Guido Pontecorvo

From Wikipedia, the free encyclopedia
Jump to navigation Jump to search
Guido Pontecorvo
Bunido-pontecorno.jpg
Guido Pontecorvo, from his years at the Imperial Cancer Research Fund, 1968-80
Born29 November 1907
Pisa, Italy
Died25 September 1999(1999-09-25) (aged 91)
ResidenceScotland
CitizenshipItaly, United Kingdom
Scientific career
Fieldsgeneticist
InstitutionsUniversity of Glasgow, Imperial Cancer Research Fund
Doctoral studentsObaid Siddiqi

Prof Guido Pellegrino Arrigo Pontecorvo FRS[1][2] FRSE (29 November 1907 – 25 September 1999) was an Italian-born Scottish geneticist.[3][4][5][6]

Life[edit]

Guido Pontecorvo was born on 29 November 1907 in Pisa into a family of wealthy Italian industrialists. He was one of eight children. He was a brother to Gillo Pontecorvo and Bruno Pontecorvo.

He was dismissed from his post in Florence in 1938, due to his Jewish heritage.[2] He then fled to Britain in 1939 with his new wife Leonore Freyenmuth (of German descent).[7]

  • Institute of Animal Genetics, University of Edinburgh. 1938–40 and 1944–45
  • Department of Zoology, University of Glasgow, 1941–44
  • Dept of Genetics, University of Glasgow, 1945-68 (Professor 1956-68)
  • Honorary Director, MRC Unit of Cell Genetics, 1966–68
  • Member of research staff, Imperial Cancer Research Fund, 1968–75
  • Honorary Consultant Geneticist, ICRF, 1975–80

In 1946 he was elected a Fellow of the Royal Society of Edinburgh. His proposers were Alan William Greenwood, John Walton, Hugh Donald and James E. Nichols. He was elected a Fellow of the Royal Society in 1955.[1]

He died in Switzerland on 25 September 1999.

Legacy[edit]

The Institute of Genetics building at the University of Glasgow was re-named as the Pontecorvo Building in 1995 in honour of Guido Pontecorvo and to celebrate 50 years of the institute in Glasgow. The Pontecorvo Building is part of the Anderson College complex located on Dumbarton Road in the West End of Glasgow. The building has been vacant since 2011 awaiting redevelopment. Until then it housed one of the few still operational Paternoster elevators in the UK.

He has also lent his name to the annual Pontecorvo Award, presented to the final year undergraduate student in the department with the highest grades.

Past Winners:

  • 2003 - Robert Irving (Fiona Hall, Francesca Pacitti & Iain Davidson)
  • 2004 - John Rowell (Virginia Bound)
  • 2005 - Amy Hansen (Gayle Overend)
  • 2006 - Craig MacKay (Paula MacGregor)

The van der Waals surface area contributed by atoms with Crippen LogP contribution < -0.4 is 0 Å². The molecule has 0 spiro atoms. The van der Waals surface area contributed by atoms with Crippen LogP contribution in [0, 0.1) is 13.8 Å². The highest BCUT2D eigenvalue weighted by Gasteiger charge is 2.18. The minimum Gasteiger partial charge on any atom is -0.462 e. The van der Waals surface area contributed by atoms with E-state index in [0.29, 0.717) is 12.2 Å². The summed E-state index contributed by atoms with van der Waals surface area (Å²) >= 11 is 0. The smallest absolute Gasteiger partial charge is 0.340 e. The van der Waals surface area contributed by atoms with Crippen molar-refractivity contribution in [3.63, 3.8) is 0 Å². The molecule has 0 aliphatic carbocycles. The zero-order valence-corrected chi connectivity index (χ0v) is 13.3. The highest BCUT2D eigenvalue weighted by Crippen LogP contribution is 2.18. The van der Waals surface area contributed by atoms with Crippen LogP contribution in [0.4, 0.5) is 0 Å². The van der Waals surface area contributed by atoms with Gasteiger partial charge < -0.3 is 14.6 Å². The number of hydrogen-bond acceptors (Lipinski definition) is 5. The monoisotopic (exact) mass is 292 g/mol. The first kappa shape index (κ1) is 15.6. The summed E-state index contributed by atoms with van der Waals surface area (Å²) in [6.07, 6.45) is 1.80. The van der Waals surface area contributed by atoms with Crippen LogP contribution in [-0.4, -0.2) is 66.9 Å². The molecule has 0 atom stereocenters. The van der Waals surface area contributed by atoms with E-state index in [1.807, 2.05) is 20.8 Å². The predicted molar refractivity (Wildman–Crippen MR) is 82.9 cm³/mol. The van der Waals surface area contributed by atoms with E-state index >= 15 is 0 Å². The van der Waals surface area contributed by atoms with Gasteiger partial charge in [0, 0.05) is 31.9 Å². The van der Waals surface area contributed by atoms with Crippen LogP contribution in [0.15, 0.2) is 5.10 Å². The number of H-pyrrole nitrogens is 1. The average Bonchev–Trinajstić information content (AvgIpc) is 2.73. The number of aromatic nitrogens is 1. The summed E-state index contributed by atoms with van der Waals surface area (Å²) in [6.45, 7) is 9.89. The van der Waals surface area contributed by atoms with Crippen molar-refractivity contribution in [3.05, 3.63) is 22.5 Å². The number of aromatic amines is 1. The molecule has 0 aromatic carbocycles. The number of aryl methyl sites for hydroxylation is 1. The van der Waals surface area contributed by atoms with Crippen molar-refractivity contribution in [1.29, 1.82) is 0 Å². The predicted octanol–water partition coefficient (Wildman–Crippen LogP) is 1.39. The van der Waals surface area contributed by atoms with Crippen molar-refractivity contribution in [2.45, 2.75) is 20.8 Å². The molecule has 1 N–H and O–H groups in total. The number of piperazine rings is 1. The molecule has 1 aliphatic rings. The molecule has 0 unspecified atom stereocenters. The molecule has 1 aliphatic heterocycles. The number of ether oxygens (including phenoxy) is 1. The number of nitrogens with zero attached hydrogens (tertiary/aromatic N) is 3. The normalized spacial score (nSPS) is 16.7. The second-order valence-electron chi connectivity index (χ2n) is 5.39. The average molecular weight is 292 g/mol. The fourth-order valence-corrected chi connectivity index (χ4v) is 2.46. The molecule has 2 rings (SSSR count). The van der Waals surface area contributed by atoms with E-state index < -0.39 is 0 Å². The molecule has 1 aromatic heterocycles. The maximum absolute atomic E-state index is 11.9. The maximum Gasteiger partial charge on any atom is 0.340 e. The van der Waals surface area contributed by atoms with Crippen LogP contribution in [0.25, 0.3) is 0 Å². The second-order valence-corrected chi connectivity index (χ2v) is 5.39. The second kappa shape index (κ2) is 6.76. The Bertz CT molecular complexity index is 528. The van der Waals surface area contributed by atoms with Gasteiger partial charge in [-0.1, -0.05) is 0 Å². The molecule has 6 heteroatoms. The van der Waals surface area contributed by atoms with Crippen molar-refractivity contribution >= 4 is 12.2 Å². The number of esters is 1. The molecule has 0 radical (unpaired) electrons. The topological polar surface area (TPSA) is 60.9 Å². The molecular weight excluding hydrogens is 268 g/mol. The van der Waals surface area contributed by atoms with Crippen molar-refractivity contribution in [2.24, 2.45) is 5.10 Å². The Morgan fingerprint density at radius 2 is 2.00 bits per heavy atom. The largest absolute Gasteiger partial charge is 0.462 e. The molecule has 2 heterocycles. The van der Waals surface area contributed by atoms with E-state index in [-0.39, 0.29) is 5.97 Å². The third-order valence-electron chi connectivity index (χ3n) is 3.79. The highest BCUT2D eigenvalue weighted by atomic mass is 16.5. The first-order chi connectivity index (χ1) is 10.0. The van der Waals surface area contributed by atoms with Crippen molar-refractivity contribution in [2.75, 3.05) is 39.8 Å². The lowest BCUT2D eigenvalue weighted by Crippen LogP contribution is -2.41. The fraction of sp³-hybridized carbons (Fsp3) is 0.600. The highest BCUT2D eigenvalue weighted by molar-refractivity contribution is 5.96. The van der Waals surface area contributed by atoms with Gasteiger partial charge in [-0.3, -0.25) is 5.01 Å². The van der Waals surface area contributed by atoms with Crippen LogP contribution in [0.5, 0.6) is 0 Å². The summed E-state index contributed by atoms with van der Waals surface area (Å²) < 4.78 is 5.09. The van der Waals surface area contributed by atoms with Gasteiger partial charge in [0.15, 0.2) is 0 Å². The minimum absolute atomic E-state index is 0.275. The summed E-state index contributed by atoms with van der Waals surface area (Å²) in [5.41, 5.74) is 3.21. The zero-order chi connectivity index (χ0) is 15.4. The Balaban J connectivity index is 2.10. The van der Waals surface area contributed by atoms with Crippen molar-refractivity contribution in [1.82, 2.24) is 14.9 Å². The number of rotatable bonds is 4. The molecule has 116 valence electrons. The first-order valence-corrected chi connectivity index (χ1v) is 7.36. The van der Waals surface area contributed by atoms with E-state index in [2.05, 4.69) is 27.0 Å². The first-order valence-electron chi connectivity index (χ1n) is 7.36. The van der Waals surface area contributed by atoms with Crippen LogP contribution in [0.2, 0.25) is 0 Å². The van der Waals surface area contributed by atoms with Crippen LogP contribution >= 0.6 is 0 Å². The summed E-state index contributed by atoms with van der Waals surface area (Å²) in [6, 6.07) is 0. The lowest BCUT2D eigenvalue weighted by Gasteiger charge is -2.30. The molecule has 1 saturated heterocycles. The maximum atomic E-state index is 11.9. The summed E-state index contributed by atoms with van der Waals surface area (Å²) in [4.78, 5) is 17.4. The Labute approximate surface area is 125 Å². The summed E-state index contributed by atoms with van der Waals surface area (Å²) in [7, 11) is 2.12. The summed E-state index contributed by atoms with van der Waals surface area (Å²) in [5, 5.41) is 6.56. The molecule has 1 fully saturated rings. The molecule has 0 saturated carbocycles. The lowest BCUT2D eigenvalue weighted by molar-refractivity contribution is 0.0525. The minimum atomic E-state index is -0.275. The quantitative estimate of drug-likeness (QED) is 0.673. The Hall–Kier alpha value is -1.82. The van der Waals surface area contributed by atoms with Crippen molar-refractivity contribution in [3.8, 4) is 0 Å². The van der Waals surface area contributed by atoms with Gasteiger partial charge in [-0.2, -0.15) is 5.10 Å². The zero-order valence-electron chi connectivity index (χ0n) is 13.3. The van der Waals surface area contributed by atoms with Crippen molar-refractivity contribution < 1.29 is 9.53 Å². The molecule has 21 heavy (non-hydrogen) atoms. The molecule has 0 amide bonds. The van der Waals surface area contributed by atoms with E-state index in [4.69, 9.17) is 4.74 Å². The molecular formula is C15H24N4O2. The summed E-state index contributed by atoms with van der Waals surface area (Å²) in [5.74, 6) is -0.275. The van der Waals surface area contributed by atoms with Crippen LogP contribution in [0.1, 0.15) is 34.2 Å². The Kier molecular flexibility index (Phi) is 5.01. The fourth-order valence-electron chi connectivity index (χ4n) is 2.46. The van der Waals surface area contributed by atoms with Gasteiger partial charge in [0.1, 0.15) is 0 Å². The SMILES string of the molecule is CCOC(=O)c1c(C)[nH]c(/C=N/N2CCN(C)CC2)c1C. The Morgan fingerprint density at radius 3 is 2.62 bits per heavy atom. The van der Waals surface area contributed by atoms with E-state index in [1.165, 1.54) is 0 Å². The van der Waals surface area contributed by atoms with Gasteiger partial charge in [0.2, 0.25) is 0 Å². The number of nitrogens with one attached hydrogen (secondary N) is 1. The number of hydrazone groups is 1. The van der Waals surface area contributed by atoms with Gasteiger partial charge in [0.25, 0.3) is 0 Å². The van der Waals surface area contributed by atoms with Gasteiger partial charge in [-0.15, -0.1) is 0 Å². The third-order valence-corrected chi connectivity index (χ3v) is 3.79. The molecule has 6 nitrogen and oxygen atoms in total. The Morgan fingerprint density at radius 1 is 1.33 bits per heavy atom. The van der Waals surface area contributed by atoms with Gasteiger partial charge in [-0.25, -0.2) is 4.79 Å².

• 2007 - Cassie Clarke (Katie Armstrong)
  • 2008 - Rachael Inglis (Alistair Langlands)
  • 2009 - Stuart Meiklejohn (Andrew Davidson)
  • 2010 - Angela Wilson (Stephanie Evans)
  • 2011 - Aleksandra Bebel (Gillian Belbin)
  • 2012 - Alun Passey, Andrew Landals & Hannah Eadie
  • 2013 - Alexandra Davies (Alexandra Davies)
  • 2014 - Hannah Ralph (Amelia Mordas)
  • 2015 - Alise Molotova (Gemma Turner)
  • 2016 - Lauren Kane (Stephanie Baross)
  • 2017 - Anna Gatseva (Ella Harmo)
  • 2018 - Natalia Brzozowska (Adriana Fonseca & Courtney Elliot)

Names contained in brackets represent a second prize given to a student for a separate, notable achievement in their final year.

References[edit]

  1. ^ a b Siddiqi, O. (2002). "Guido Pontecorvo. 29 November 1907 - 25 September 1999". Biographical Memoirs of Fellows of the Royal Society. 48: 375. doi:10.1098/rsbm.2002.0022.
  2. ^ a b "Codebreakers: Makers of Modern Genetics: The Guido Pontecorvo papers". Retrieved 16 August 2016.
  3. ^ Cohen, B. L. (2007). "Guido Pontecorvo ("Ponte"): A centenary memoir". Genetics. 177 (3): 1439–1444. PMC 2147990. PMID 18039877.
  4. ^ Cohen, B. L. (2000). "Guido Pontecorvo ("Ponte"), 1907-1999". Genetics. 154 (2): 497–501. PMC 1460947. PMID 10655205.
  5. ^ Siddiqi, O. (1999). "Guido Pontecorvo (1907-99)". Nature. 402 (6759): 250. doi:10.1038/46201. PMID 10580492.
  6. ^ Roper, J. A.; Hopwood, D. A. (1988). "Guido Pontecorvo and his contribution to genetics". Cancer Surveys. 7 (2): 229–237. PMID 3066472.
  7. ^ Biographical Index of Former Fellows of the Royal Society of Edinburgh 1783–2002 (PDF). The Royal Society of Edinburgh. July 2006. ISBN 0 902 198 84 X.